Describe the surgical technique, complications, and long-term outcomes of total pancreatectomy and islet autotransplantation (TP-IAT) in a large series of pediatric patients.
Surgical management of childhood pancreatitis is not clear; partial resection or drainage procedures often provide transient pain relief, but long-term recurrence is common due to the diffuse involvement of the pancreas. Total pancreatectomy (TP) removes the source of the pain, whereas islet autotransplantation (IAT) potentially can prevent or minimize TP-related diabetes.
Retrospective review of 75 children undergoing TP-IAT for chronic pancreatitis who had failed medical, endoscopic, or surgical treatment between 1989 and 2012.
Pancreatitis pain and the severity of pain statistically improved in 90% of patients after TP-IAT (P < 0.001). The relief from narcotics was sustained. Of the 75 patients undergoing TP-IAT, 31 (41.3%) achieved insulin independence. Younger age (P = 0.032), lack of prior Puestow procedure (P = 0.018), lower body surface area (P = 0.048), higher islet equivalents (IEQ) per kilogram body weight (P = 0.001), and total IEQ (100,000) (P = 0.004) were associated with insulin independence. By multivariate analysis, 3 factors were associated with insulin independence after TP-IAT: (1) male sex, (2) lower body surface area, and (3) higher total IEQ per kilogram body weight. Total IEQ (100,000) was the single factor most strongly associated with insulin independence (odds ratio = 2.62; P < 0.001).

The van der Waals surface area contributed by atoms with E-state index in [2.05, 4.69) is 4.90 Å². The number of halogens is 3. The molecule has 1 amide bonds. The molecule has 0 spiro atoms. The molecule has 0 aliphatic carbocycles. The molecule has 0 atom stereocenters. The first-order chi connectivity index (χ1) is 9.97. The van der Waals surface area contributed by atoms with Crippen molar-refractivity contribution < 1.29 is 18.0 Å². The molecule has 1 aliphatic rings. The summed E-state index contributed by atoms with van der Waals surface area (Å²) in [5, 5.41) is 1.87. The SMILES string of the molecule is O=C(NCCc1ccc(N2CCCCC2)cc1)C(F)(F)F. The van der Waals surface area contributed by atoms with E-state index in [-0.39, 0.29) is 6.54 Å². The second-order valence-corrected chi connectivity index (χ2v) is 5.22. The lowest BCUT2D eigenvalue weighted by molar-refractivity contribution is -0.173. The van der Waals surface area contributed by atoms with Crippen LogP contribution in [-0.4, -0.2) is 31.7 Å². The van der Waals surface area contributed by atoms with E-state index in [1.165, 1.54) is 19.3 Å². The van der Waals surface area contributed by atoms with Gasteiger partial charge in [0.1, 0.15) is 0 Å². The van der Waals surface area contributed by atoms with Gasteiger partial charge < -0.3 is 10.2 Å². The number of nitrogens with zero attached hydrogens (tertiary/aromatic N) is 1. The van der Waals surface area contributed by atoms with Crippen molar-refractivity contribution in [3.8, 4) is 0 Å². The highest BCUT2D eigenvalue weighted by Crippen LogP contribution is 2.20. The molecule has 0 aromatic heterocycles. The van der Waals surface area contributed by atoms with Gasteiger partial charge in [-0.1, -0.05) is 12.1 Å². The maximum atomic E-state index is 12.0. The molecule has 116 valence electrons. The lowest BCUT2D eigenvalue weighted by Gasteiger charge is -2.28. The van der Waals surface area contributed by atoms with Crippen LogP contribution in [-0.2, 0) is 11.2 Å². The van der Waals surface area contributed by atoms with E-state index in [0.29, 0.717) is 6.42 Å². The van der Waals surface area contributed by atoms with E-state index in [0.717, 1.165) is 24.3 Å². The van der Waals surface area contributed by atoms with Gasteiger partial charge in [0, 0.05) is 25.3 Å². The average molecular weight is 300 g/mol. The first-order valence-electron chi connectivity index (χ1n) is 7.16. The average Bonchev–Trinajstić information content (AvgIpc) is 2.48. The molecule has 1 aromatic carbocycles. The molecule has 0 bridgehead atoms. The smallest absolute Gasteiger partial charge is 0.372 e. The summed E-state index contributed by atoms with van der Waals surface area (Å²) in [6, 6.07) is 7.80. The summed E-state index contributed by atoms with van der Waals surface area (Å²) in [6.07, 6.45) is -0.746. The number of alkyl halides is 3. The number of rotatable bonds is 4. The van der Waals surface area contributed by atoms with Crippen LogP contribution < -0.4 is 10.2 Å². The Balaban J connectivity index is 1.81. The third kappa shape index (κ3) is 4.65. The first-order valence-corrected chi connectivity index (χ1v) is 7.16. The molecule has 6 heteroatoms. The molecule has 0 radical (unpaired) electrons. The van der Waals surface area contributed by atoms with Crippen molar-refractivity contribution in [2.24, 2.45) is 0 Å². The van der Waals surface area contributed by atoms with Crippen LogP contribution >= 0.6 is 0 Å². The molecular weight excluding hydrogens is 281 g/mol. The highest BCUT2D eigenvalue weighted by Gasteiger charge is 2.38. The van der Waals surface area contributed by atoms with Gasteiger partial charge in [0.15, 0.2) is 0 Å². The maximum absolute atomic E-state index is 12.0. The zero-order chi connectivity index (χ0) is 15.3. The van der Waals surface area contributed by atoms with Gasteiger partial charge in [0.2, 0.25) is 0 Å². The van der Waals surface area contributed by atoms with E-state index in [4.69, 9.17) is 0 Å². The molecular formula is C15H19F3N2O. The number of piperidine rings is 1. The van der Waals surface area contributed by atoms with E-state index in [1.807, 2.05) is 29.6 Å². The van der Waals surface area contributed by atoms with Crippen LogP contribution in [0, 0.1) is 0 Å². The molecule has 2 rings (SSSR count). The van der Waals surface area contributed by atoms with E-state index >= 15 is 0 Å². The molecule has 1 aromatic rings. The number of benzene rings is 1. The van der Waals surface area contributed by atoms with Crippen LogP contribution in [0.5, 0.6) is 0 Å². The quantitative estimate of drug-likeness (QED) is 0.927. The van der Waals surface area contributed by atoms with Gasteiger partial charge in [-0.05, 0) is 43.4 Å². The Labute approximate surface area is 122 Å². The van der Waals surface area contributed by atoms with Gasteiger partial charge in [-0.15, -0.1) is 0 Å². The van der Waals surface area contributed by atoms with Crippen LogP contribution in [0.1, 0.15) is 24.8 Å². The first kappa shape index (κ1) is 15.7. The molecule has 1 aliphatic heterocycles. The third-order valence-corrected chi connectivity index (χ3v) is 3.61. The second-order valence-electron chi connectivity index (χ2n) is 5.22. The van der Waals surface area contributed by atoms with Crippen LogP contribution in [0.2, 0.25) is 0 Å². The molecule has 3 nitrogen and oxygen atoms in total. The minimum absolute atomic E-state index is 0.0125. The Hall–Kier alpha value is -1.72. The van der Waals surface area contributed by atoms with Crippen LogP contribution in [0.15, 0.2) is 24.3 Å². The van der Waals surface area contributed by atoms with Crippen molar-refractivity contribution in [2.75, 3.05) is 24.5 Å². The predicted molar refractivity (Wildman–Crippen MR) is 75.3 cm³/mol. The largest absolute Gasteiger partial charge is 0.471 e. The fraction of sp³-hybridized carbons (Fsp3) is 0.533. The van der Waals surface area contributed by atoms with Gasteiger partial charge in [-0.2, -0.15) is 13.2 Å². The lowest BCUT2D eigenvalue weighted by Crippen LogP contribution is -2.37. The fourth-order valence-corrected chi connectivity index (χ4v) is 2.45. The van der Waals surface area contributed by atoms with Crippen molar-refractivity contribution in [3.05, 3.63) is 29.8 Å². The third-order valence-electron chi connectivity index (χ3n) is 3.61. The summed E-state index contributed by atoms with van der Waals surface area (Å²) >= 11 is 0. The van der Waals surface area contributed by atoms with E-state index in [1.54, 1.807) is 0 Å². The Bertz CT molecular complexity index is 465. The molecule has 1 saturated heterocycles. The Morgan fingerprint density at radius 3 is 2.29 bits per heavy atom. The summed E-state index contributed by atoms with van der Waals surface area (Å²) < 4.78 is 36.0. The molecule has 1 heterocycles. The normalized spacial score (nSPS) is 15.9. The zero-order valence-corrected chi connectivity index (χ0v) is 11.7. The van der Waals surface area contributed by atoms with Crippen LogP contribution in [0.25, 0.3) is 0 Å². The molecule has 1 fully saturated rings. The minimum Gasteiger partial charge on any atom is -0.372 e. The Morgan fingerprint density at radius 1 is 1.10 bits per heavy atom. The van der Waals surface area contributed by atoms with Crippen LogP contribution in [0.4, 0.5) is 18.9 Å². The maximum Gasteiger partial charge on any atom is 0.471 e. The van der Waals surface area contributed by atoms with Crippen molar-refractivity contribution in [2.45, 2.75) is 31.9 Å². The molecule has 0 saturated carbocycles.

Total pancreatectomy and islet autotransplantation provides sustained pain relief and improved quality of life. The β-cell function is dependent on islet yield. Total pancreatectomy and islet autotransplantation is an effective therapy for children with painful pancreatitis that failed medical and/or endoscopic management.
We studied 75 children who underwent total pancreatectomy and islet autotransplantation for chronic pancreatitis that failed medical, endoscopic, or surgical treatment. Pancreatitis pain improved (P = 0.001) in 90% of patients. Thirty-one (41.3%) achieved insulin independence. β-cell function was most dependent upon islet yield. Younger children (younger than 12 years) achieved better outcomes.
Departments of *Surgery and
‡Schulze Diabetes Institute
§Department of Medicine, University of Minnesota School of Medicine, Minneapolis, MN.
Reprints: Srinath Chinnakotla, MD, Department of Surgery, University of Minnesota School of Medicine, 420 Delaware St SE MMC 280, Minneapolis, MN 55455. E-mail: firstname.lastname@example.org.
Disclosure: The authors declare no conflicts of interest.